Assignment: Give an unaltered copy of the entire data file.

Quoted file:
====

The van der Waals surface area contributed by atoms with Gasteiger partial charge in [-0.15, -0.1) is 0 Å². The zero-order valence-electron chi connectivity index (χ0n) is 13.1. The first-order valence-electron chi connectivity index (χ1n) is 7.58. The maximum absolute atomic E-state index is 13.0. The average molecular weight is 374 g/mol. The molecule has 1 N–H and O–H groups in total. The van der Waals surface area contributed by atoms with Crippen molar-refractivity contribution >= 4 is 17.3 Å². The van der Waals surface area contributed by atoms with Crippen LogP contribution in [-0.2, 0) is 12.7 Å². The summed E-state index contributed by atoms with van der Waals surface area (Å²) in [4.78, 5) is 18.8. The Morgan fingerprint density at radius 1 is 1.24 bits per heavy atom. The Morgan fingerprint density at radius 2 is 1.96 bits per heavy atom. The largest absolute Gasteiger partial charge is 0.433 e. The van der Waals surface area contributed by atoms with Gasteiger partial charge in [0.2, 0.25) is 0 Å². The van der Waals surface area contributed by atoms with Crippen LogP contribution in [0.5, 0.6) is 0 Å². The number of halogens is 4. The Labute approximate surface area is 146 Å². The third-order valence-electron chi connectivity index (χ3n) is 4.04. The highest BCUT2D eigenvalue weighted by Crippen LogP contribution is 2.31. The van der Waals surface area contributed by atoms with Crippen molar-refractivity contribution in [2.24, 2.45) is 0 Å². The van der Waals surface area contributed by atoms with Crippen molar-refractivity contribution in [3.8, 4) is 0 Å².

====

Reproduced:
The van der Waals surface area contributed by atoms with Gasteiger partial charge in [-0.15, -0.1) is 0 Å². The zero-order valence-electron chi connectivity index (χ0n) is 13.1. The first-order valence-electron chi connectivity index (χ1n) is 7.58. The maximum absolute atomic E-state index is 13.0. The average molecular weight is 374 g/mol. The molecule has 1 N–H and O–H groups in total. The van der Waals surface area contributed by atoms with Crippen molar-refractivity contribution >= 4 is 17.3 Å². The van der Waals surface area contributed by atoms with Crippen LogP contribution in [-0.2, 0) is 12.7 Å². The summed E-state index contributed by atoms with van der Waals surface area (Å²) in [4.78, 5) is 18.8. The Morgan fingerprint density at radius 1 is 1.24 bits per heavy atom. The Morgan fingerprint density at radius 2 is 1.96 bits per heavy atom. The largest absolute Gasteiger partial charge is 0.433 e. The van der Waals surface area contributed by atoms with Gasteiger partial charge in [0.2, 0.25) is 0 Å². The van der Waals surface area contributed by atoms with Crippen LogP contribution in [0.5, 0.6) is 0 Å². The number of halogens is 4. The Labute approximate surface area is 146 Å². The third-order valence-electron chi connectivity index (χ3n) is 4.04. The highest BCUT2D eigenvalue weighted by Crippen LogP contribution is 2.31. The van der Waals surface area contributed by atoms with Crippen molar-refractivity contribution in [2.24, 2.45) is 0 Å². The van der Waals surface area contributed by atoms with Crippen molar-refractivity contribution in [3.8, 4) is 0 Å².